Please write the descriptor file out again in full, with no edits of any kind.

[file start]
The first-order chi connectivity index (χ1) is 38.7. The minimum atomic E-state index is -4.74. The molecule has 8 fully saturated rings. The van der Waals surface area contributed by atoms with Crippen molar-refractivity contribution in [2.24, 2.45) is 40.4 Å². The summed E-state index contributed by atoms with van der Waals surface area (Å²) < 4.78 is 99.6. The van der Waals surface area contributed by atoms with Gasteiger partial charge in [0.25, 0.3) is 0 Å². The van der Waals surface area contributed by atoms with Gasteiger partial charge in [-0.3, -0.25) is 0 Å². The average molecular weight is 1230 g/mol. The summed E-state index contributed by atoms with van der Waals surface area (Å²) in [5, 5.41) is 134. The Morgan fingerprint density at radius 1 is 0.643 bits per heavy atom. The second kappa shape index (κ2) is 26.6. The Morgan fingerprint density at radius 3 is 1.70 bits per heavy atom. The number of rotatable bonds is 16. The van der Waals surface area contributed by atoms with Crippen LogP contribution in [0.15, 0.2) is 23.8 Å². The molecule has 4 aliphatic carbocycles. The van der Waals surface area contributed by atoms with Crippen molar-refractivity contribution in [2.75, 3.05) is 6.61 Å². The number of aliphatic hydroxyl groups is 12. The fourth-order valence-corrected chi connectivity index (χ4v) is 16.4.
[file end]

The first-order chi connectivity index (χ1) is 38.7. The minimum atomic E-state index is -4.74. The molecule has 8 fully saturated rings. The van der Waals surface area contributed by atoms with Crippen molar-refractivity contribution in [2.24, 2.45) is 40.4 Å². The summed E-state index contributed by atoms with van der Waals surface area (Å²) < 4.78 is 99.6. The van der Waals surface area contributed by atoms with Gasteiger partial charge in [0.25, 0.3) is 0 Å². The van der Waals surface area contributed by atoms with Gasteiger partial charge in [-0.3, -0.25) is 0 Å². The average molecular weight is 1230 g/mol. The summed E-state index contributed by atoms with van der Waals surface area (Å²) in [5, 5.41) is 134. The Morgan fingerprint density at radius 1 is 0.643 bits per heavy atom. The second kappa shape index (κ2) is 26.6. The Morgan fingerprint density at radius 3 is 1.70 bits per heavy atom. The number of rotatable bonds is 16. The van der Waals surface area contributed by atoms with Crippen LogP contribution in [0.15, 0.2) is 23.8 Å². The molecule has 4 aliphatic carbocycles. The van der Waals surface area contributed by atoms with Crippen molar-refractivity contribution in [2.75, 3.05) is 6.61 Å². The number of aliphatic hydroxyl groups is 12. The fourth-order valence-corrected chi connectivity index (χ4v) is 16.4.